Los Angeles Times

Almost nothing paid off for investors in 2018, as the bull market headed to the slaughter

WASHINGTON — In 2017, nearly everything investors touched made money.

Major stock indexes were up about 20 percent or more. Bonds turned in another solid year of gains. And the housing market was sizzling, with median home prices in Southern California up 8.2 percent from a year earlier to top the bubble-era high reached in 2007.

This year was looking to be even more promising. After all, big new tax cuts kicked in on Jan. 1 and were supposed to provide what President Trump called “rocket fuel” for the U.S. economy. Analysts expected that would help push an already soaring stock market to new heights.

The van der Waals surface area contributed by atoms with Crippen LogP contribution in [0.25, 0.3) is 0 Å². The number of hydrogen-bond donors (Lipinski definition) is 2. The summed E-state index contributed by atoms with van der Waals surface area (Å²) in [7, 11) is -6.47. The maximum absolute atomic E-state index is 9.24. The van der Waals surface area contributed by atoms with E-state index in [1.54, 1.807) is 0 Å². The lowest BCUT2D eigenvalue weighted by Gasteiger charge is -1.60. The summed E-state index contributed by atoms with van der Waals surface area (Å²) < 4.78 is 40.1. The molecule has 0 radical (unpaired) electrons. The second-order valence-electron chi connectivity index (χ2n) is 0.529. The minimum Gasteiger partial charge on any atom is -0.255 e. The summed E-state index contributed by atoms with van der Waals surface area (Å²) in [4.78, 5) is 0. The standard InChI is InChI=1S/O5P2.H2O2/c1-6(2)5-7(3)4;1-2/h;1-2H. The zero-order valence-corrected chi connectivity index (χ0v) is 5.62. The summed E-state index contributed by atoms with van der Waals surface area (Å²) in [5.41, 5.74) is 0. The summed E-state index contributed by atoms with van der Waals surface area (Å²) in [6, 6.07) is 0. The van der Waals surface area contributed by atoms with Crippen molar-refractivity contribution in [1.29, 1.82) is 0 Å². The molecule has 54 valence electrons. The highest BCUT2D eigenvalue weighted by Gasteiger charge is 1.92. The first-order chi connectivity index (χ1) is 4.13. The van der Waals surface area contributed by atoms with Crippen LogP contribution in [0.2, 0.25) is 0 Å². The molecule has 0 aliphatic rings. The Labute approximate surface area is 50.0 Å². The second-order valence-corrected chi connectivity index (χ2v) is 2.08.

Instead, 2018 has been a dud for investors across the board.

All the four major U.S. stock indexes declined at least 4.6 percent for the year through Friday — and they're poised to all finish with negative annual returns for the first time since 2008. And the poor performance was broad-based: nine of the 11 sectors in the benchmark Standard & Poor’s 500 index are in the red for 2018.

As interest rates rose, bond returns fell, with one benchmark fund down about 3 percent. Gold didn’t fare much better. And don’t talk about Bitcoin, the cryptocurrency whose value

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